The Silence Of God





In an online article entitled “Where was God when Haiti happened?” published by the Kenya-based news agency CISA, Henry Makori bluntly and effectively posed a number of questions that came to the minds of many religious people after Haiti was devastated by a massive earthquake in January.

Makori wrote: “Is God good all the time? Is God all-loving, compassionate and always acting in the best interest of human beings, the cream of His creation? Is every human being valuable in the eyes of God? Then why did God allow tens of thousands of innocent people to perish in such a dreadful fashion in Haiti? Is God all-powerful and in control of everything that happens in the universe, including the dropping of a leaf from a tree branch? Does God know everything? Why then couldn’t He use such awesome knowledge and power to protect the people of Haiti?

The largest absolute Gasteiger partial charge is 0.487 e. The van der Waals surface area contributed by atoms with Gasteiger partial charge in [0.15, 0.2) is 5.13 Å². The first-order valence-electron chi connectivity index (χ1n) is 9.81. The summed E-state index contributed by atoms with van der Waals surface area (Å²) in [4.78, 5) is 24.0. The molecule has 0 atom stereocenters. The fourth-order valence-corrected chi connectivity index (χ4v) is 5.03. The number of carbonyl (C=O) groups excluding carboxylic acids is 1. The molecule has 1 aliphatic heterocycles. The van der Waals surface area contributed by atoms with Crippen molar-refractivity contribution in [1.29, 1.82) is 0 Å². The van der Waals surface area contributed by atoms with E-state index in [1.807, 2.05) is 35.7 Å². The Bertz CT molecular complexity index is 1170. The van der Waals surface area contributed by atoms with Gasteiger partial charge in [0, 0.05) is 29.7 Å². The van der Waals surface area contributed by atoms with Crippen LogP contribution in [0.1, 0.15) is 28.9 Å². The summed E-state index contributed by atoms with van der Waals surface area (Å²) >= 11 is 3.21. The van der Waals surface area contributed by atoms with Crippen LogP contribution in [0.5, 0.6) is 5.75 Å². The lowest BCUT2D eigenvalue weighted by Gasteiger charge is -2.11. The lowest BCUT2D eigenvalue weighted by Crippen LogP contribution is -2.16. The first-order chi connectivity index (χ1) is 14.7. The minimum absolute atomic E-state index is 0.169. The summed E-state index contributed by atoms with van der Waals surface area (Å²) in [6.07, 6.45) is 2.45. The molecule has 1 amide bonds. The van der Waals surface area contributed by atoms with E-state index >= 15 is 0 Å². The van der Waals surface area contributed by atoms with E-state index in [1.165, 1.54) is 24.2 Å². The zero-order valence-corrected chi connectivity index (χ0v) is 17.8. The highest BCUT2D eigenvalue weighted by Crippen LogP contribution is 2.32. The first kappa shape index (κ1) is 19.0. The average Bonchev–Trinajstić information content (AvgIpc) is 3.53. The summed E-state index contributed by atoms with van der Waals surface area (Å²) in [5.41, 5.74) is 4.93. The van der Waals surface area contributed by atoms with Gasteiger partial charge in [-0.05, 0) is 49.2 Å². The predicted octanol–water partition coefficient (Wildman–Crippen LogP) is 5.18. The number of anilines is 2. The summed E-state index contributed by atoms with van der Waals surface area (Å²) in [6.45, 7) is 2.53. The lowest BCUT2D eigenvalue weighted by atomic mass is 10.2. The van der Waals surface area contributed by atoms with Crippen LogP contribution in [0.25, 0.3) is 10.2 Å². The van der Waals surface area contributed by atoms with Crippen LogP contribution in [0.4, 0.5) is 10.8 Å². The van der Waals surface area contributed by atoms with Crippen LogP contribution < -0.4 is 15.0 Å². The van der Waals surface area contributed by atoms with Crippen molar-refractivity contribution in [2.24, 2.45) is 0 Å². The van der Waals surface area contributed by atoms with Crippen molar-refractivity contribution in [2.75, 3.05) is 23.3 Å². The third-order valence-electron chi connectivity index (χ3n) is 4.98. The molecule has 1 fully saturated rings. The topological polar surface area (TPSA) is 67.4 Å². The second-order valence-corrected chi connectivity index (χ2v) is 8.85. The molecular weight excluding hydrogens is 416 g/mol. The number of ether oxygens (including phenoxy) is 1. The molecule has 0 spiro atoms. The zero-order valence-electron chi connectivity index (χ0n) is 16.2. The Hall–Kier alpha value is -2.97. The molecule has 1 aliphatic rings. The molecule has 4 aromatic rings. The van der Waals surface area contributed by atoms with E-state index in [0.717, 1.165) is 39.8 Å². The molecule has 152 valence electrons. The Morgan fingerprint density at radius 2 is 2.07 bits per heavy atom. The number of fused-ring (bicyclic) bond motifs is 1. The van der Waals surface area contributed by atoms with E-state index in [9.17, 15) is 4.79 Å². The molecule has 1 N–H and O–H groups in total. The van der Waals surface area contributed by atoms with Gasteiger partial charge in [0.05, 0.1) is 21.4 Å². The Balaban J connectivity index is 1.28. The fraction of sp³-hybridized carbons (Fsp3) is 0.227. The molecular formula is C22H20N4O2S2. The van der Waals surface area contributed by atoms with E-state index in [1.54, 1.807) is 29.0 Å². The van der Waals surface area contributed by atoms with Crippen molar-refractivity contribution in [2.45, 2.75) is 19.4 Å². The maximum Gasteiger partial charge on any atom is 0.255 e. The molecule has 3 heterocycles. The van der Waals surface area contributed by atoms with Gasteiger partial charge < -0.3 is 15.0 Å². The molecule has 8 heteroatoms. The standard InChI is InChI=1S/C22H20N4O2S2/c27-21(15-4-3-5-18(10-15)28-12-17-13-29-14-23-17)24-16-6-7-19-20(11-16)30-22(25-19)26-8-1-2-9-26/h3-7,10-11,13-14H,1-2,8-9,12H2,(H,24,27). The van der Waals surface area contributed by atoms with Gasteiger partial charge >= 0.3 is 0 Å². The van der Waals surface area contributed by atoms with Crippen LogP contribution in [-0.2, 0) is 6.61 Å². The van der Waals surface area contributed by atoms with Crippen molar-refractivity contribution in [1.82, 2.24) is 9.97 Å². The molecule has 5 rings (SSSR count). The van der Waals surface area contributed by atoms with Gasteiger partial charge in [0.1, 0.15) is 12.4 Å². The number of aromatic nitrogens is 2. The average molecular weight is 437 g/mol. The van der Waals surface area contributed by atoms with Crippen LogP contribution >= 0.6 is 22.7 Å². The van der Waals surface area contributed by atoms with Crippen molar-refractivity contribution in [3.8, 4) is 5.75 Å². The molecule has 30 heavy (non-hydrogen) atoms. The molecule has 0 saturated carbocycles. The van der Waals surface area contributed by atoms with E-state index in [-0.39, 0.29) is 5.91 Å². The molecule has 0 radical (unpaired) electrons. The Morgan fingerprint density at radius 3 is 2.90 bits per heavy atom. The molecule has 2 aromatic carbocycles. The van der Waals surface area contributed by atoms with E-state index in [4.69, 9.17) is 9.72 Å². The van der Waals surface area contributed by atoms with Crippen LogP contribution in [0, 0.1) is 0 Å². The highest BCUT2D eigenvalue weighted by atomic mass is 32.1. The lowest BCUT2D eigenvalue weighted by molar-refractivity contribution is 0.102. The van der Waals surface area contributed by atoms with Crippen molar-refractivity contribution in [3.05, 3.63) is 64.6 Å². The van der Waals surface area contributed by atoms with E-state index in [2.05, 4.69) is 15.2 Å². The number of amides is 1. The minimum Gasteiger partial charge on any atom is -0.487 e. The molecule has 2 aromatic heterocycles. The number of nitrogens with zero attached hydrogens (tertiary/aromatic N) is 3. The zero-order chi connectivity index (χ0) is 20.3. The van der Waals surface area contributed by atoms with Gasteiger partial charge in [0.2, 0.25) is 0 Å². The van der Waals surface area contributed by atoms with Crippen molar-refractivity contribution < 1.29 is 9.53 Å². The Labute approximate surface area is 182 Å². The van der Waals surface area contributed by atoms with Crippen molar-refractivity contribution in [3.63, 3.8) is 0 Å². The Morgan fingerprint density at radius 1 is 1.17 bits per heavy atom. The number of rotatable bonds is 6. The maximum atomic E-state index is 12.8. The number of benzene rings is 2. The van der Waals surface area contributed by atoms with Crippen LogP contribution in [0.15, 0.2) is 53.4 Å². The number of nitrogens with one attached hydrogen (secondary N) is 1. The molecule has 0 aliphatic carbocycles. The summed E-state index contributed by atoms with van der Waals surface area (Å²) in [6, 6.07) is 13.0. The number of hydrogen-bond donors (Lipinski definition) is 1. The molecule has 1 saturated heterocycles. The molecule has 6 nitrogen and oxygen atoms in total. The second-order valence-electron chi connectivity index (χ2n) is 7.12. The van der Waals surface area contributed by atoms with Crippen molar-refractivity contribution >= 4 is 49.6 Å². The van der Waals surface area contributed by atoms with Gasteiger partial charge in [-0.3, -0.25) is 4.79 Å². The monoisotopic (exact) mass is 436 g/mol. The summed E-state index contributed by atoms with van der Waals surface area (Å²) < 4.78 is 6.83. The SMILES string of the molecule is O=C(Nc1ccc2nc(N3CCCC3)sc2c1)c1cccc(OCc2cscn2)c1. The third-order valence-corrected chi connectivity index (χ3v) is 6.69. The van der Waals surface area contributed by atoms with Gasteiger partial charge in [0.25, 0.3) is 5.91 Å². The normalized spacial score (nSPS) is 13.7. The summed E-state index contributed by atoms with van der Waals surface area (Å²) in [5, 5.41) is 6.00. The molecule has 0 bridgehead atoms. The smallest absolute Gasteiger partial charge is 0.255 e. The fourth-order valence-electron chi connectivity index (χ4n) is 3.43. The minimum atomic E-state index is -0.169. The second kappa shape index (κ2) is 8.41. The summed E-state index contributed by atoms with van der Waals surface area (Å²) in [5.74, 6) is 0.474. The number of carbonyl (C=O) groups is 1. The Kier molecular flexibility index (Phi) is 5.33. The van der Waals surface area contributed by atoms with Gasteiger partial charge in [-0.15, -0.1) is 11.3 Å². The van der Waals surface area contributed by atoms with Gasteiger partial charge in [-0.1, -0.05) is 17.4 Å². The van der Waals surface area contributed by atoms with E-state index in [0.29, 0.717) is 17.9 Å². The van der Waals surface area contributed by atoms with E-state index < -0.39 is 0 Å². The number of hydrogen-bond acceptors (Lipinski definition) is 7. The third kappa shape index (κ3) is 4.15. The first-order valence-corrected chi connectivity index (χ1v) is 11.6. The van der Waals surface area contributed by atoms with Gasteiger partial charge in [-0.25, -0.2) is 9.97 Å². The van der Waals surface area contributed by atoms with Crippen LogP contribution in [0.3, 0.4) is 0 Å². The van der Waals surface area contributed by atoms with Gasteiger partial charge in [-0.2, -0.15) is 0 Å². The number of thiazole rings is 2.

“Is everything that happens part of God’s plan? What is the divine purpose of the horrendous carnage? What was the divine purpose of the Indian Ocean tsunami that killed a quarter of a million people in 2004? What divine purpose had God in mind in Rwanda in 1994 when He let nearly a million people die? And the Holocaust in which six million Jews were killed? And all the suffering that human beings undergo everyday? Where, really is God?” As Makori stressed, these are old questions that resurge with fresh strength every time a “natural” disaster (like an earthquake, a tsunami or a volcanic eruption) or a social catastrophe (like a genocide or persecution) strikes.


He Was Such A Nice Child!

I put the word “natural” in brackets because it is becoming more and more difficult to categorize a disaster as such. We now know that human activities, for instance the chain from oil extraction to oil burning, can have numerous unintended and dramatic consequences for our planet.